"Hitchhiker's Guide to the Galaxy" book cover

Don’t Panic: Spiritual Advice from The Hitchhiker’s Guide

Don’t Panic: Spiritual Advice from The Hitchhiker’s Guide

By Martin Elfert

These past few weeks at bedtime I’ve been reading Douglas Adams’ “The Hitchhiker’s Guide to the Galaxy” to our youngest child. “The Hitchhiker’s Guide” is one of the beloved books of my adolescence. And I’m equal parts delighted and relieved that our child seems to be enjoying it. (There is always something mildly nerve-wracking about sharing art that you love with the next generation.)
In a book full of memorable moments and ideas, one of the most memorable is the Hitchhiker’s Guide itself (i.e., the book within the book, the thing for which the novel is named). The novel tells us that one of the reasons that the Guide is so popular is that its front cover features these two words printed in bold font:

Don’t panic.
In a funny way, it was the moment when I encountered the words Don’t panic in this latest rereading that I began to wonder if Adams’ book just might be a spiritual classic.
Bear with me.
Adams’ novel is a work of comedy – sometimes a goofy comedy. And Adams himself self-identified as an atheist. But neither of those realities stop “The Hitchhiker’s Guide” from encountering some of the great questions of faith.
The book’s central character, Arthur Dent, is a person who, like Job, lives through cataclysmic, abrupt, and arbitrary loss: the book begins with the destruction of the earth and Dent’s narrow and wildly improbable escape onto a spaceship. Rereading “The Hitchhiker’s Guide” in middle age, I am struck by the enormity of Dent’s loss and by his wildly disorienting grief in a way that I was not when I was a younger person. And I am struck as well that the words that Dent meets in his grief – Don’t panic – are a kind of variation on the famous and beloved assurance from Julian of Norwich:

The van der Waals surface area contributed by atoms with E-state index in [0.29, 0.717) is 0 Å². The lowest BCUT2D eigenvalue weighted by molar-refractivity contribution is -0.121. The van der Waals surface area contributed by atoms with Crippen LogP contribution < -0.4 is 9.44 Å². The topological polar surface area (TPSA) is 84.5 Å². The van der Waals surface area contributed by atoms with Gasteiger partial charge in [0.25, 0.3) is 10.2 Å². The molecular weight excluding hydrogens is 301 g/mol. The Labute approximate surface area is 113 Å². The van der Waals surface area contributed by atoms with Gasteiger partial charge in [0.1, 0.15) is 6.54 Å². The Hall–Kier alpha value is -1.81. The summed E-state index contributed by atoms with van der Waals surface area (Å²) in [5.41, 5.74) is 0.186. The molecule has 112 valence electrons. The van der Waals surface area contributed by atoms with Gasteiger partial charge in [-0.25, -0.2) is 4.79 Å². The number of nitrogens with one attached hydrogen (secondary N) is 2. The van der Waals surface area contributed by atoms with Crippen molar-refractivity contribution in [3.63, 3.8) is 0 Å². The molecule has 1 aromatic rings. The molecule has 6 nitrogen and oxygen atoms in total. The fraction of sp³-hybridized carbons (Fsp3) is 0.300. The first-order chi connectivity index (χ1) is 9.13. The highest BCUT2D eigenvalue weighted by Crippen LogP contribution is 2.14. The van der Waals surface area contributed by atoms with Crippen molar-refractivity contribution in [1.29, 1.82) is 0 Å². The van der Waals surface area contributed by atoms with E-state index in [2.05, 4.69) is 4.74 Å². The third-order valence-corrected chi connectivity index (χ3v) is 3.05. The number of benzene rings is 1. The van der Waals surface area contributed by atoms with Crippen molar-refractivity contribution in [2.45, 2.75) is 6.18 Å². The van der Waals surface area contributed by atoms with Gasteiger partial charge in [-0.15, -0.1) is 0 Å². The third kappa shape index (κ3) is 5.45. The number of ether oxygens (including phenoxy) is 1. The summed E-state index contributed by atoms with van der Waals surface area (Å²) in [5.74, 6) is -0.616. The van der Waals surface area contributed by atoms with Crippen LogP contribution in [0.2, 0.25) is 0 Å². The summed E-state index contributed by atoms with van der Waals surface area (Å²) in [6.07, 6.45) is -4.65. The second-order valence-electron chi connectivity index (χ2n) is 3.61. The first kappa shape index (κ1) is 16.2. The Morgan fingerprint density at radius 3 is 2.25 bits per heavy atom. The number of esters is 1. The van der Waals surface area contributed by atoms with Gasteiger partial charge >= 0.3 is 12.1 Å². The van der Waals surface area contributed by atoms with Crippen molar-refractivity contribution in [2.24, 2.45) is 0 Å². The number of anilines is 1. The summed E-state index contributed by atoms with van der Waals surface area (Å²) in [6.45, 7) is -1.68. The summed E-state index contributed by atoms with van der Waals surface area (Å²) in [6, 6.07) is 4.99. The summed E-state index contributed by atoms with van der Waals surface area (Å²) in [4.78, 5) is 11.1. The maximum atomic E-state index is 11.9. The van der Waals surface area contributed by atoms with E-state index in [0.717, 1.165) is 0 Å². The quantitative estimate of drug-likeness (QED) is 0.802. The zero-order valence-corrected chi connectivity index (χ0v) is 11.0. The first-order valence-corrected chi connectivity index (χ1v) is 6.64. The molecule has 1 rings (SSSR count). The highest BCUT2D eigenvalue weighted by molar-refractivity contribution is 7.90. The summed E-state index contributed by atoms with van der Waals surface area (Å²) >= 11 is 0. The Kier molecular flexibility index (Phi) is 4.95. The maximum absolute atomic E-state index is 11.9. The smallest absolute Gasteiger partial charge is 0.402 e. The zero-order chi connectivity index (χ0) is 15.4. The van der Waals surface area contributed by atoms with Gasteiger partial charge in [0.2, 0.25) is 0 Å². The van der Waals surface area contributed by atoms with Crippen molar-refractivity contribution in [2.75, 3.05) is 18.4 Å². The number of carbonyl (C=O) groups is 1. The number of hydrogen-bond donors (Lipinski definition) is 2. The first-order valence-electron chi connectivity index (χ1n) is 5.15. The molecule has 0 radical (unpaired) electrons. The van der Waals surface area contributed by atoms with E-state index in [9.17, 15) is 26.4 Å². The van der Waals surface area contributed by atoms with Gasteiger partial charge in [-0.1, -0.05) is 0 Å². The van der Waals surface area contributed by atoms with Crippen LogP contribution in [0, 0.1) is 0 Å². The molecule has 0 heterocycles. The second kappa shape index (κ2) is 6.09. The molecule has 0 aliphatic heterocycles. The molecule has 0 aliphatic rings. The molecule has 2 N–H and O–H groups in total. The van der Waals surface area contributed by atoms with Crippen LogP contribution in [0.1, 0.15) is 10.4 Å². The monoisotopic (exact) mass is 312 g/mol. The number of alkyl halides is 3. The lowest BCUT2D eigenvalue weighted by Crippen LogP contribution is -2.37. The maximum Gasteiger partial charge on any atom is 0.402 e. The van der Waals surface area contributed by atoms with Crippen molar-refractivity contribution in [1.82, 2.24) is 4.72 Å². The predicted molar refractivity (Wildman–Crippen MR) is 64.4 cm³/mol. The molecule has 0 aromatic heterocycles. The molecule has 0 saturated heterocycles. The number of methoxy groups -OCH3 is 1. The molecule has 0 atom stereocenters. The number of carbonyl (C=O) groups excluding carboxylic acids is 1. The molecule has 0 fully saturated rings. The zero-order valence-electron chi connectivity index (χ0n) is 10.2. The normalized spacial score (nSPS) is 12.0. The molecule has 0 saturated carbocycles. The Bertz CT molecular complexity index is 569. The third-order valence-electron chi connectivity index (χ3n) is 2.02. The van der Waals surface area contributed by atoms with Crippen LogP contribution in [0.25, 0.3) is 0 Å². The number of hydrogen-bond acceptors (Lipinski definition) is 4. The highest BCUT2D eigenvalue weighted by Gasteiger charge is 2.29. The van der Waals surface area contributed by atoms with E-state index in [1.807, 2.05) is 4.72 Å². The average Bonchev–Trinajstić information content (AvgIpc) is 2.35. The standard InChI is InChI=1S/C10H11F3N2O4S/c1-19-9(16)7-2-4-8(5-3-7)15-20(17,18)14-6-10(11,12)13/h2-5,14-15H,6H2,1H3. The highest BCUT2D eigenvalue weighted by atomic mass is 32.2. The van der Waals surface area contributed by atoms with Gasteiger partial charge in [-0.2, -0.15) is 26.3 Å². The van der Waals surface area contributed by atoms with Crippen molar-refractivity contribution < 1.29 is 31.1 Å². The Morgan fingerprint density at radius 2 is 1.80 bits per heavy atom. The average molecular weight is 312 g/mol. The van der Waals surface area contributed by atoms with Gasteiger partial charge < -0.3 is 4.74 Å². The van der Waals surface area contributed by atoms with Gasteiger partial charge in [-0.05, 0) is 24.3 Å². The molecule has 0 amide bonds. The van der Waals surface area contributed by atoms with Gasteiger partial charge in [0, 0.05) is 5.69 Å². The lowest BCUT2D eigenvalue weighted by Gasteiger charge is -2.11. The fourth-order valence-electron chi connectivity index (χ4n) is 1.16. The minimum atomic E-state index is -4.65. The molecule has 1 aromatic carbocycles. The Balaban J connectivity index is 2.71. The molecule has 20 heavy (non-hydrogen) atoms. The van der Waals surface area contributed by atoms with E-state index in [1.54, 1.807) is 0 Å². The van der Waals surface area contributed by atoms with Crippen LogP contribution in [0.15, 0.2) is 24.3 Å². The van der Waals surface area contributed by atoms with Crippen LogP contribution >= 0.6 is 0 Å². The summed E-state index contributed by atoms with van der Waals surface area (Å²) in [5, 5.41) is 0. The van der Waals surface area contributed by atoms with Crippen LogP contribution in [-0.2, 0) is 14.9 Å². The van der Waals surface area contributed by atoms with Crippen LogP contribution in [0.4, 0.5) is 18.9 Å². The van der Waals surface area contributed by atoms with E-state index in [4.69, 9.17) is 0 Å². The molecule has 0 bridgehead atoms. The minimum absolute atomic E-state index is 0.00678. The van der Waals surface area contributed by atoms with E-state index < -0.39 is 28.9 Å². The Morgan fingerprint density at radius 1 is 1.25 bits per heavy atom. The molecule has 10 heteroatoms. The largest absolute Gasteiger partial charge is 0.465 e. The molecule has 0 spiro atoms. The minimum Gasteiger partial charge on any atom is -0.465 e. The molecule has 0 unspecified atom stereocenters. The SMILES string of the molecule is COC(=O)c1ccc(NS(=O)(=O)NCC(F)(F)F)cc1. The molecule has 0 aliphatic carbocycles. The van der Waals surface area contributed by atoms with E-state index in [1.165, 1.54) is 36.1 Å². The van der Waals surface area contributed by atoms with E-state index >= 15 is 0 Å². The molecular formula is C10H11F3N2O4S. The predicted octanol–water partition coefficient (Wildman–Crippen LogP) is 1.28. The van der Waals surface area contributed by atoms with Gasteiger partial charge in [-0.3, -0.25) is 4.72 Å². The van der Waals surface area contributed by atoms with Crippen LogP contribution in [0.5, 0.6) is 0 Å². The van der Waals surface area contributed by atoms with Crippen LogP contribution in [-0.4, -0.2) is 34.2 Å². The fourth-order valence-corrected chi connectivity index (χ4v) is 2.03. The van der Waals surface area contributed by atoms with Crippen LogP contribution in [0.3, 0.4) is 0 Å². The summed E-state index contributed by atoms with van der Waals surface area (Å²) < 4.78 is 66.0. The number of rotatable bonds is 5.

All shall be well, and all manner of thing shall be well.
Now, Julian’s words are often quoted on their own. And they are indeed beautiful by themselves. But they take on a deeper and more complicated meaning when we hear them in their greater context. Julian wrote them in response to one of the great and perplexing questions of life: Why does God allow suffering and evil?
Here are her fuller words:
I often wondered why, by the great foreseeing wisdom of God, the onset of sin was not prevented: for then, I thought, all should have been well. This impulse [of thought] was much to be avoided, but nevertheless I mourned and sorrowed because of it, without reason and discretion.
But Jesus, who in this vision informed me of all that is needed by me, answered with these words and said: “It was necessary that there should be sin; but all shall be well, and all shall be well, and all manner of thing shall be well.”
It was necessary that there should be sin.
Stop and think about that for a while.
But wait, before you get too alarmed, there’s more. Notwithstanding the presence of sin, notwithstanding its strange and awful necessity, notwithstanding cataclysmic, abrupt, and arbitrary loss:
All shall be well.
It is the end of a hard year. It is the beginning of a new year that has already gotten off to a hard start. In the isolation and anxiety of pandemic, on a day not barely two weeks after the Capitol building was invaded, as we live with our own griefs and our own losses, it may be hard to believe in or to heed Julian’s words. Perhaps they strikes us as too facile, too easy. They certainly are simple. But I have this hunch, this holy guess, that they are not simplistic.
I have this hunch that they are telling us the truth.
Jesus knows all about pain, about loss, about unfairness, about absurdity, about injustice, about sin, about death. He knows as well that – somehow, in a way that we cannot fully explain or understand – these things are necessary. And he promises that, on the far side of all of these things, there awaits resurrection.
All shall be well, and all manner of thing shall be well.
Or, if you prefer
Don’t panic.
Somehow, in spite of everything, it’s going to be OK.

About Martin Elfert

The Rev. Martin Elfert is an immigrant to the Christian faith. After the birth of his first child, he began to wonder about the ways in which God was at work in his life and in the world. In response to this wondering, he joined Christ Church Cathedral in Vancouver, British Columbia, where he and his new son were baptized at the Easter Vigil in 2005 and where the community encouraged him to seek ordination. Martin served on the staff of the Episcopal Cathedral of St. John the Evangelist in Spokane, Wash. from 2011-2015. He is now the rector of Grace Memorial Episcopal Church in Portland, Oreg.

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